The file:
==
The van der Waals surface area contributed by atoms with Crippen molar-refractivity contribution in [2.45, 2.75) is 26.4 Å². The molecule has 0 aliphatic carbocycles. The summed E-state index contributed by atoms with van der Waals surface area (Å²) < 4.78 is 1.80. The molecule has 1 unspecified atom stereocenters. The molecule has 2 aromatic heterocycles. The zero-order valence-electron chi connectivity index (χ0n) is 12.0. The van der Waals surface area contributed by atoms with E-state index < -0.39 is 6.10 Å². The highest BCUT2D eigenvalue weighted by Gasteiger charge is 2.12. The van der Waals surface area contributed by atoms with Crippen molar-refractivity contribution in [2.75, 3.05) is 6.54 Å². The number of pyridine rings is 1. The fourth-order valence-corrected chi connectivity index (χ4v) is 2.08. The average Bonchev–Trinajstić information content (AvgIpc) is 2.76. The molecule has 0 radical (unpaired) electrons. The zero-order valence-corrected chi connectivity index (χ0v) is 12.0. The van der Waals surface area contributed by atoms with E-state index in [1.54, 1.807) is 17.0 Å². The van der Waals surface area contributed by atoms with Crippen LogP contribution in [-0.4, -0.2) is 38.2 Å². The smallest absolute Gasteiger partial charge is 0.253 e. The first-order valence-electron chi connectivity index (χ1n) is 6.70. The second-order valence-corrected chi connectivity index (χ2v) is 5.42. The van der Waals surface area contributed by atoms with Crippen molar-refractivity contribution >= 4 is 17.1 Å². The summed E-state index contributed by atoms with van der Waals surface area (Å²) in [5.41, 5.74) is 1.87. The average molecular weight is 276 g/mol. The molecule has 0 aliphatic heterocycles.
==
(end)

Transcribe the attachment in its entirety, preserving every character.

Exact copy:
The van der Waals surface area contributed by atoms with Crippen molar-refractivity contribution in [2.45, 2.75) is 26.4 Å². The molecule has 0 aliphatic carbocycles. The summed E-state index contributed by atoms with van der Waals surface area (Å²) < 4.78 is 1.80. The molecule has 1 unspecified atom stereocenters. The molecule has 2 aromatic heterocycles. The zero-order valence-electron chi connectivity index (χ0n) is 12.0. The van der Waals surface area contributed by atoms with E-state index < -0.39 is 6.10 Å². The highest BCUT2D eigenvalue weighted by Gasteiger charge is 2.12. The van der Waals surface area contributed by atoms with Crippen molar-refractivity contribution in [2.75, 3.05) is 6.54 Å². The number of pyridine rings is 1. The fourth-order valence-corrected chi connectivity index (χ4v) is 2.08. The average Bonchev–Trinajstić information content (AvgIpc) is 2.76. The molecule has 0 radical (unpaired) electrons. The zero-order valence-corrected chi connectivity index (χ0v) is 12.0. The van der Waals surface area contributed by atoms with E-state index in [1.54, 1.807) is 17.0 Å². The van der Waals surface area contributed by atoms with Crippen LogP contribution in [-0.4, -0.2) is 38.2 Å². The smallest absolute Gasteiger partial charge is 0.253 e. The first-order valence-electron chi connectivity index (χ1n) is 6.70. The second-order valence-corrected chi connectivity index (χ2v) is 5.42. The van der Waals surface area contributed by atoms with Crippen molar-refractivity contribution >= 4 is 17.1 Å². The summed E-state index contributed by atoms with van der Waals surface area (Å²) in [5.41, 5.74) is 1.87. The average molecular weight is 276 g/mol. The molecule has 0 aliphatic heterocycles.